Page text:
For most people, wearing a weightlifting belt does little to improve performance or protect the spine — especially during exercises that don't stress the back or place only minimal stress on the back.
You might consider wearing a weightlifting belt if you're doing powerlifting or dead lifts. A weightlifting belt can be a reminder to keep your spine in the correct position and can help maintain abdominal pressure to stabilize the spine during heavy lifting.
When you're lifting free weights, safety precautions are a must:
- Learn proper form and technique. The better your form, the better your results — and the less likely you are to hurt yourself.
- Spare your back. When you're lifting weights, keep your spine in a stable, neutral position. When you're picking up weights or putting them down, lift with your legs — not your back.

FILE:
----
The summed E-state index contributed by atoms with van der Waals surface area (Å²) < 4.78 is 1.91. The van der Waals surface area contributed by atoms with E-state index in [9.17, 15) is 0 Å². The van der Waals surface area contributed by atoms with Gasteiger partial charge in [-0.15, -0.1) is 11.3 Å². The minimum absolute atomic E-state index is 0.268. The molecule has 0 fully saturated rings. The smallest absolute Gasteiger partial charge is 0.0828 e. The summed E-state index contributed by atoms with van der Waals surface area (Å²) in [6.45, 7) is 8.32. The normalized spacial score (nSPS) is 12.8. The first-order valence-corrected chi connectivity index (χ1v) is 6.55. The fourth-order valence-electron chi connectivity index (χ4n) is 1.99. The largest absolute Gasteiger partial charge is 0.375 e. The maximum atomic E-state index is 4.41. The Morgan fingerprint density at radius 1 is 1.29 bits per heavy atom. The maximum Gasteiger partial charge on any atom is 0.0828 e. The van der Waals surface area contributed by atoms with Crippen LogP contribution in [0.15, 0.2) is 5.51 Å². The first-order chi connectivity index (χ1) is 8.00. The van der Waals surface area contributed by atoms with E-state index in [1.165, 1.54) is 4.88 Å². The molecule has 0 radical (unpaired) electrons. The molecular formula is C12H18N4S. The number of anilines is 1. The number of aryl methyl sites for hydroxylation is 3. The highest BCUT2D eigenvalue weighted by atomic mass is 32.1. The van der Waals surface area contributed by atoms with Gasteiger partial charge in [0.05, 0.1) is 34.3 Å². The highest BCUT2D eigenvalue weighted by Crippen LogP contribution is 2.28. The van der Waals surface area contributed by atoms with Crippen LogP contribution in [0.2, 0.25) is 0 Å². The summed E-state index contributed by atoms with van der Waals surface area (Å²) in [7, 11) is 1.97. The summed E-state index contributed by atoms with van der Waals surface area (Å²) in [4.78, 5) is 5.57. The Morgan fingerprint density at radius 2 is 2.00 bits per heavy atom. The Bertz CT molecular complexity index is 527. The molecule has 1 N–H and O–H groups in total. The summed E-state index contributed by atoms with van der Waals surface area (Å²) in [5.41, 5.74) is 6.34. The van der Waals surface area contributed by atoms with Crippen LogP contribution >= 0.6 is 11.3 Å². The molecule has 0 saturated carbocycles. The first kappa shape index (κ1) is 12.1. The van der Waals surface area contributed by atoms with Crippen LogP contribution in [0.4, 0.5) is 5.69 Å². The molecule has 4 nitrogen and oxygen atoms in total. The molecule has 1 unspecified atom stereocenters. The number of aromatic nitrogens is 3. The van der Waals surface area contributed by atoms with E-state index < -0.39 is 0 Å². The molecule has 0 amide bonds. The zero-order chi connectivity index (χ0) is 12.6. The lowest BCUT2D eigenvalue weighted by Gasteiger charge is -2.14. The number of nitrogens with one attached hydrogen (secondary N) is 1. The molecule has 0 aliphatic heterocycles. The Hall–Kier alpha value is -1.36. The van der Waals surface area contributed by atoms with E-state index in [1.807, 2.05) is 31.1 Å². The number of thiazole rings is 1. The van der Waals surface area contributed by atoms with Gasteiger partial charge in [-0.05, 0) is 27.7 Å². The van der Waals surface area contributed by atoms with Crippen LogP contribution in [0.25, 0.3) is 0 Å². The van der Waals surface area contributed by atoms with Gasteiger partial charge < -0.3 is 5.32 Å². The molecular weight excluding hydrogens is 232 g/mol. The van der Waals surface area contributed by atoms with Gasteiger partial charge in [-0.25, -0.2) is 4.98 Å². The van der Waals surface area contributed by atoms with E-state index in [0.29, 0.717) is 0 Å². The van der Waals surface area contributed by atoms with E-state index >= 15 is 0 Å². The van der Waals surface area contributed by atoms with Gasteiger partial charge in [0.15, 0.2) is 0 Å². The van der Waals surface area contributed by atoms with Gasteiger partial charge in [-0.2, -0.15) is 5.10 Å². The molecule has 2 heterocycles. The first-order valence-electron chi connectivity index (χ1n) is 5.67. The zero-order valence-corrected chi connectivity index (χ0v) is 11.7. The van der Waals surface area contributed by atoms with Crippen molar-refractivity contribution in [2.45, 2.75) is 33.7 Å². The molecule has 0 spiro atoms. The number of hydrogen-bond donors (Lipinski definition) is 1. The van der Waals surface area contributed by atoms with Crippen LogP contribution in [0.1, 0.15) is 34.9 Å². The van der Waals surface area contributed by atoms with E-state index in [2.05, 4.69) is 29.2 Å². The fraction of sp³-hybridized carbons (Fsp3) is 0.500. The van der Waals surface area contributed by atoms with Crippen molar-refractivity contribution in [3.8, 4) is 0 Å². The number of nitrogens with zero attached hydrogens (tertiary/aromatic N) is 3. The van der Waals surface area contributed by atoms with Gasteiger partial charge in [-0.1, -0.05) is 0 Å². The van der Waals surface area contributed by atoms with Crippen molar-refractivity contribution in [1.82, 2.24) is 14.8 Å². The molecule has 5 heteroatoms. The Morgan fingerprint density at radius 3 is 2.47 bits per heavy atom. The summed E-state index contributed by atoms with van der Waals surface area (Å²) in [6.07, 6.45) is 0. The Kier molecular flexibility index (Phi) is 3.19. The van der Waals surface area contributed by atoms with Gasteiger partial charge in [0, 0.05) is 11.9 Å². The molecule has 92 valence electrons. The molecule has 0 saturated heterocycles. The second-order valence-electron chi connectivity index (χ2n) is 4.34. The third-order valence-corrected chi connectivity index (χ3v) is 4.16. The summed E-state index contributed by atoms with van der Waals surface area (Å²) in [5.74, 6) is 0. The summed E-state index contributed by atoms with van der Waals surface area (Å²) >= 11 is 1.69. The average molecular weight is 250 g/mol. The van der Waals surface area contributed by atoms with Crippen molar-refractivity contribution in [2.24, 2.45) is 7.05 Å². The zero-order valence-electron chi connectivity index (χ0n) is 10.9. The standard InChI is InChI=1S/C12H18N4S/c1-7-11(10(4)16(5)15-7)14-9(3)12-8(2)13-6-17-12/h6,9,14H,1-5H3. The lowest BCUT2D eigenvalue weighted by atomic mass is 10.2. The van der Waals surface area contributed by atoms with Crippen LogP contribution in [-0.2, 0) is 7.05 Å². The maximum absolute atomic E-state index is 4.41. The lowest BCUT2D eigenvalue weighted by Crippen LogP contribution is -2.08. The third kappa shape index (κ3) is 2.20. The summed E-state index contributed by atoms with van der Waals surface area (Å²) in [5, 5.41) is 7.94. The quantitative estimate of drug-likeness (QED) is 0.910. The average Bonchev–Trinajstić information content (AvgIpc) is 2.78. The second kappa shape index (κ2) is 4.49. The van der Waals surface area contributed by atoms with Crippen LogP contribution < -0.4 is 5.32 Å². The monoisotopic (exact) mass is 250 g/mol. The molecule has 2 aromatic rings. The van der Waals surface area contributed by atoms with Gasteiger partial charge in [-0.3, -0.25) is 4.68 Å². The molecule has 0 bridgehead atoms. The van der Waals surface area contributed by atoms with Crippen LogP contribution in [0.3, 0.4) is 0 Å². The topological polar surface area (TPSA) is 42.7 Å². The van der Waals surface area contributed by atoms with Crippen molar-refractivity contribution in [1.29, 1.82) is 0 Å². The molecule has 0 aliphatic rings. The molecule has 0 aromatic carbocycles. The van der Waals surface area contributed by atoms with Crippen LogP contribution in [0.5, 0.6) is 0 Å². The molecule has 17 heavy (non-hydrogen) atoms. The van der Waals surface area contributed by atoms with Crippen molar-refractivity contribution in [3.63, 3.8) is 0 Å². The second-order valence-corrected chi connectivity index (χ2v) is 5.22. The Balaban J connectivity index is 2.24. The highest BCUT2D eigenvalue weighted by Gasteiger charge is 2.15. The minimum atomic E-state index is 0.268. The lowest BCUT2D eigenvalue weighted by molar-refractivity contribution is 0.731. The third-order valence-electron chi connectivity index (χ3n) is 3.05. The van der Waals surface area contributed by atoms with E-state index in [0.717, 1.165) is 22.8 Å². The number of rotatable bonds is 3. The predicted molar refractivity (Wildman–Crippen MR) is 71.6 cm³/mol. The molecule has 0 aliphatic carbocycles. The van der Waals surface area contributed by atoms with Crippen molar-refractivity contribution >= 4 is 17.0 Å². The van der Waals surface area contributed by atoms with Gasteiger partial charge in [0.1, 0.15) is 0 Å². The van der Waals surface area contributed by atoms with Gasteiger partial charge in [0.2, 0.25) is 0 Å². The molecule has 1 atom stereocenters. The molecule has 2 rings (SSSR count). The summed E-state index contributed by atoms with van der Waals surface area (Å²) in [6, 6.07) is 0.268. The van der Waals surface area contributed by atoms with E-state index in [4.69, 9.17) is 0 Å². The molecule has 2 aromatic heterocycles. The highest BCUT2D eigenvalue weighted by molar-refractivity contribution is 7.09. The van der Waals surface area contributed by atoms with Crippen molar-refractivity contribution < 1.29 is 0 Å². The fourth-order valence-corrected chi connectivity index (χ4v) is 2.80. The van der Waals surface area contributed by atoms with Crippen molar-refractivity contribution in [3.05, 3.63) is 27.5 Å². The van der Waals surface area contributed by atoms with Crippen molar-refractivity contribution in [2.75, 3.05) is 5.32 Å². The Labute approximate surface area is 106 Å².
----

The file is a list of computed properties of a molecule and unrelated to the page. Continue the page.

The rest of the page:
- Ask for help. If you're lifting heavy weights, ask a training partner to spot you.
Sept. 01, 2020
- Haff GG, et al., eds. Exercise technique for free weight and machine training. In: Essentials of Strength Training and Conditioning. 4th ed. Champaign, Ill.: Human Kinetics; 2016.
- Kushner AM, et al. The back squat part 2: Targeted training techniques to correct functional deficits and technical factors that limit performance. Strength and Conditioning Journal. 2015;37:13.
- Church JB, et al. A review of the efficacy of weight training aids. Strength and Conditioning Journal. 2016;38:11.